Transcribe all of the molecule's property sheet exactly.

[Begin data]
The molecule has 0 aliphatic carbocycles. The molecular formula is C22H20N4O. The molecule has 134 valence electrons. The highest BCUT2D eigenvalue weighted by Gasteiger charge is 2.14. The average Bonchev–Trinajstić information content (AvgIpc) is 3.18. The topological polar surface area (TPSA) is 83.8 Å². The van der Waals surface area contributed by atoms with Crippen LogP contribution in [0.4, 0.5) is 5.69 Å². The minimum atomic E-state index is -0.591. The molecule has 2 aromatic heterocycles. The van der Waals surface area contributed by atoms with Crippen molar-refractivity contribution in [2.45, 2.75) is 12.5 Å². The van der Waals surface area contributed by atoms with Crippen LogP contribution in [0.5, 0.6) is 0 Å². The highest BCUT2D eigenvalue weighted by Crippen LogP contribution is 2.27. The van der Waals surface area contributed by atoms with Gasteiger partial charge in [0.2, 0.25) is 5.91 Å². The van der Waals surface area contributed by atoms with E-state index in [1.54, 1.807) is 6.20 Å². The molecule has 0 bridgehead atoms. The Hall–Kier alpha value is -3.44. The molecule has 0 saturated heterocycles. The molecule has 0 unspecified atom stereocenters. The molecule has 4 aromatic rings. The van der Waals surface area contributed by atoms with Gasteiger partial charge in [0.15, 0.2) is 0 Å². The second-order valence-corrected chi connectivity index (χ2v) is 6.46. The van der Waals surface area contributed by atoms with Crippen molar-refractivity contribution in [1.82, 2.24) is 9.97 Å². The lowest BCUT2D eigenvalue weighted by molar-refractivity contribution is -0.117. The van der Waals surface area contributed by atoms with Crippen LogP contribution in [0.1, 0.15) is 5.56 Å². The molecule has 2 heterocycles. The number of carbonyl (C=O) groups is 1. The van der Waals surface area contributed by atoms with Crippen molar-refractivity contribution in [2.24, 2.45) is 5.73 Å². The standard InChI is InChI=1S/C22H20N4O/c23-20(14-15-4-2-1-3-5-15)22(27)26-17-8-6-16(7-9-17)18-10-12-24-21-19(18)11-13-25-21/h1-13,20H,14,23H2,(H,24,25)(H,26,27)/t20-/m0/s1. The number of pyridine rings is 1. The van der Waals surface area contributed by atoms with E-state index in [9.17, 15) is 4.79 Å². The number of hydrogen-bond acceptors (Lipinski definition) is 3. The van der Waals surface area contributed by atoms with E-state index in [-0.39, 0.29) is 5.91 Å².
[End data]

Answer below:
The molecule has 0 aliphatic carbocycles. The molecular formula is C22H20N4O. The molecule has 134 valence electrons. The highest BCUT2D eigenvalue weighted by Gasteiger charge is 2.14. The average Bonchev–Trinajstić information content (AvgIpc) is 3.18. The topological polar surface area (TPSA) is 83.8 Å². The van der Waals surface area contributed by atoms with Crippen LogP contribution in [0.4, 0.5) is 5.69 Å². The minimum atomic E-state index is -0.591. The molecule has 2 aromatic heterocycles. The van der Waals surface area contributed by atoms with Crippen molar-refractivity contribution in [2.45, 2.75) is 12.5 Å². The van der Waals surface area contributed by atoms with Crippen LogP contribution in [0.5, 0.6) is 0 Å². The highest BCUT2D eigenvalue weighted by Crippen LogP contribution is 2.27. The van der Waals surface area contributed by atoms with Gasteiger partial charge in [0.2, 0.25) is 5.91 Å². The van der Waals surface area contributed by atoms with E-state index in [1.54, 1.807) is 6.20 Å². The molecule has 0 bridgehead atoms. The Hall–Kier alpha value is -3.44. The molecule has 0 saturated heterocycles. The molecule has 0 unspecified atom stereocenters. The molecule has 4 aromatic rings. The van der Waals surface area contributed by atoms with Gasteiger partial charge in [0.15, 0.2) is 0 Å². The second-order valence-corrected chi connectivity index (χ2v) is 6.46. The van der Waals surface area contributed by atoms with Crippen molar-refractivity contribution in [1.82, 2.24) is 9.97 Å². The lowest BCUT2D eigenvalue weighted by molar-refractivity contribution is -0.117. The van der Waals surface area contributed by atoms with Crippen LogP contribution in [0.1, 0.15) is 5.56 Å². The molecule has 2 heterocycles. The number of carbonyl (C=O) groups is 1. The van der Waals surface area contributed by atoms with Crippen molar-refractivity contribution in [2.24, 2.45) is 5.73 Å². The standard InChI is InChI=1S/C22H20N4O/c23-20(14-15-4-2-1-3-5-15)22(27)26-17-8-6-16(7-9-17)18-10-12-24-21-19(18)11-13-25-21/h1-13,20H,14,23H2,(H,24,25)(H,26,27)/t20-/m0/s1. The number of pyridine rings is 1. The van der Waals surface area contributed by atoms with E-state index in [9.17, 15) is 4.79 Å². The number of hydrogen-bond acceptors (Lipinski definition) is 3. The van der Waals surface area contributed by atoms with E-state index in [-0.39, 0.29) is 5.91 Å².